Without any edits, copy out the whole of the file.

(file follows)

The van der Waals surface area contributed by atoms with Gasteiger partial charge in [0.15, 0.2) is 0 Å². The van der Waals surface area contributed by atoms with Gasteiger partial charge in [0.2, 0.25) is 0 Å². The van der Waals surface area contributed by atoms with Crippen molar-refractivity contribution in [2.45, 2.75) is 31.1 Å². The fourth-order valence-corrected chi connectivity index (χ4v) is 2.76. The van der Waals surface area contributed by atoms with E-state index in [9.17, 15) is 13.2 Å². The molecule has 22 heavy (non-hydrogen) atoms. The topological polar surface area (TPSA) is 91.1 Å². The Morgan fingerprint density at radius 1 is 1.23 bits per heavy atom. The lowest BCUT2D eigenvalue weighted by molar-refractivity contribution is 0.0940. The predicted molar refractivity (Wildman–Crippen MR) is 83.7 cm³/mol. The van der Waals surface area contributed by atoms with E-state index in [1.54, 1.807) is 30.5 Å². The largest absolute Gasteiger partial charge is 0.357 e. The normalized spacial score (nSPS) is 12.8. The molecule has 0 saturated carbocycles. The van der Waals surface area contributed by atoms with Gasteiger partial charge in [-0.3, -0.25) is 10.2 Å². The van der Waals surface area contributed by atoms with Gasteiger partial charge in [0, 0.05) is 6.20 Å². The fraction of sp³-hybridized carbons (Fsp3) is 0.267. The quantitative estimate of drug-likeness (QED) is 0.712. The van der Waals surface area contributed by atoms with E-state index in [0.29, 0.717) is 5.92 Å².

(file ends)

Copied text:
The van der Waals surface area contributed by atoms with Gasteiger partial charge in [0.15, 0.2) is 0 Å². The van der Waals surface area contributed by atoms with Gasteiger partial charge in [0.2, 0.25) is 0 Å². The van der Waals surface area contributed by atoms with Crippen molar-refractivity contribution in [2.45, 2.75) is 31.1 Å². The fourth-order valence-corrected chi connectivity index (χ4v) is 2.76. The van der Waals surface area contributed by atoms with E-state index in [9.17, 15) is 13.2 Å². The molecule has 22 heavy (non-hydrogen) atoms. The topological polar surface area (TPSA) is 91.1 Å². The Morgan fingerprint density at radius 1 is 1.23 bits per heavy atom. The lowest BCUT2D eigenvalue weighted by molar-refractivity contribution is 0.0940. The predicted molar refractivity (Wildman–Crippen MR) is 83.7 cm³/mol. The van der Waals surface area contributed by atoms with E-state index in [1.54, 1.807) is 30.5 Å². The largest absolute Gasteiger partial charge is 0.357 e. The normalized spacial score (nSPS) is 12.8. The molecule has 0 saturated carbocycles. The van der Waals surface area contributed by atoms with Gasteiger partial charge in [-0.3, -0.25) is 10.2 Å². The van der Waals surface area contributed by atoms with Gasteiger partial charge in [0, 0.05) is 6.20 Å². The fraction of sp³-hybridized carbons (Fsp3) is 0.267. The quantitative estimate of drug-likeness (QED) is 0.712. The van der Waals surface area contributed by atoms with E-state index in [0.29, 0.717) is 5.92 Å².